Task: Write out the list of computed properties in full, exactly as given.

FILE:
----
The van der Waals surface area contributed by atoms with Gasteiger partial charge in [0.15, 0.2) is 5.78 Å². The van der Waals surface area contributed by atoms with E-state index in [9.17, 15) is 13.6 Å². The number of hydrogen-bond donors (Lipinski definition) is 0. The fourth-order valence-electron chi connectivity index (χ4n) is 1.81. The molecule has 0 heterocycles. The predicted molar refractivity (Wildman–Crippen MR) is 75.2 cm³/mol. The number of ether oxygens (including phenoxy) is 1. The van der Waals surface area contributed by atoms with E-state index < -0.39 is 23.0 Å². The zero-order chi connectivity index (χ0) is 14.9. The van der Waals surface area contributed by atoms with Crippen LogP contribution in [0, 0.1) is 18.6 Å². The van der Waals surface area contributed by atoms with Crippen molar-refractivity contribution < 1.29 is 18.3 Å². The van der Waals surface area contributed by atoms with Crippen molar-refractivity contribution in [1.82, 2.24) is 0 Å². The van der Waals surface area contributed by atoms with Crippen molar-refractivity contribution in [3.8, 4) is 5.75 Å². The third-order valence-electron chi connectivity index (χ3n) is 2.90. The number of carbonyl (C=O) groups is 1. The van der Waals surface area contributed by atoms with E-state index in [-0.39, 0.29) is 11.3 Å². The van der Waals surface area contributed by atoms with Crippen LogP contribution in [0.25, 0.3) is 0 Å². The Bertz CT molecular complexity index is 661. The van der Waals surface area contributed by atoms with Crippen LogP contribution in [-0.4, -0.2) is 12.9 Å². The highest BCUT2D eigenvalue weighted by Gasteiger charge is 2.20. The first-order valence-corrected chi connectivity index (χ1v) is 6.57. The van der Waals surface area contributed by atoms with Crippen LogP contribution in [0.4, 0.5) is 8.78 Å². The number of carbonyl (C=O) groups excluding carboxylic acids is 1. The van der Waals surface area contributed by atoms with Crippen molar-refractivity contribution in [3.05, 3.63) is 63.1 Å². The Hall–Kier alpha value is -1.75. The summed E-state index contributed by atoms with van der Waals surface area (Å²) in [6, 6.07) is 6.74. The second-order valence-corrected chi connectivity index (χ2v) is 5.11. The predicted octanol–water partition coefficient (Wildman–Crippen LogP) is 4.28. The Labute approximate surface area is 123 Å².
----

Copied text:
The van der Waals surface area contributed by atoms with Gasteiger partial charge in [0.15, 0.2) is 5.78 Å². The van der Waals surface area contributed by atoms with E-state index in [9.17, 15) is 13.6 Å². The number of hydrogen-bond donors (Lipinski definition) is 0. The fourth-order valence-electron chi connectivity index (χ4n) is 1.81. The molecule has 0 heterocycles. The predicted molar refractivity (Wildman–Crippen MR) is 75.2 cm³/mol. The number of ether oxygens (including phenoxy) is 1. The van der Waals surface area contributed by atoms with E-state index < -0.39 is 23.0 Å². The zero-order chi connectivity index (χ0) is 14.9. The van der Waals surface area contributed by atoms with Crippen LogP contribution in [0, 0.1) is 18.6 Å². The van der Waals surface area contributed by atoms with Crippen molar-refractivity contribution < 1.29 is 18.3 Å². The van der Waals surface area contributed by atoms with Crippen molar-refractivity contribution in [1.82, 2.24) is 0 Å². The van der Waals surface area contributed by atoms with Crippen molar-refractivity contribution in [3.8, 4) is 5.75 Å². The third-order valence-electron chi connectivity index (χ3n) is 2.90. The number of carbonyl (C=O) groups is 1. The van der Waals surface area contributed by atoms with E-state index in [-0.39, 0.29) is 11.3 Å². The van der Waals surface area contributed by atoms with Crippen LogP contribution in [0.25, 0.3) is 0 Å². The Bertz CT molecular complexity index is 661. The van der Waals surface area contributed by atoms with Crippen LogP contribution in [-0.4, -0.2) is 12.9 Å². The highest BCUT2D eigenvalue weighted by Gasteiger charge is 2.20. The first-order valence-corrected chi connectivity index (χ1v) is 6.57. The van der Waals surface area contributed by atoms with Crippen LogP contribution in [0.4, 0.5) is 8.78 Å². The number of carbonyl (C=O) groups excluding carboxylic acids is 1. The van der Waals surface area contributed by atoms with Crippen molar-refractivity contribution in [3.05, 3.63) is 63.1 Å². The Hall–Kier alpha value is -1.75. The summed E-state index contributed by atoms with van der Waals surface area (Å²) in [6, 6.07) is 6.74. The second-order valence-corrected chi connectivity index (χ2v) is 5.11. The predicted octanol–water partition coefficient (Wildman–Crippen LogP) is 4.28. The Labute approximate surface area is 123 Å².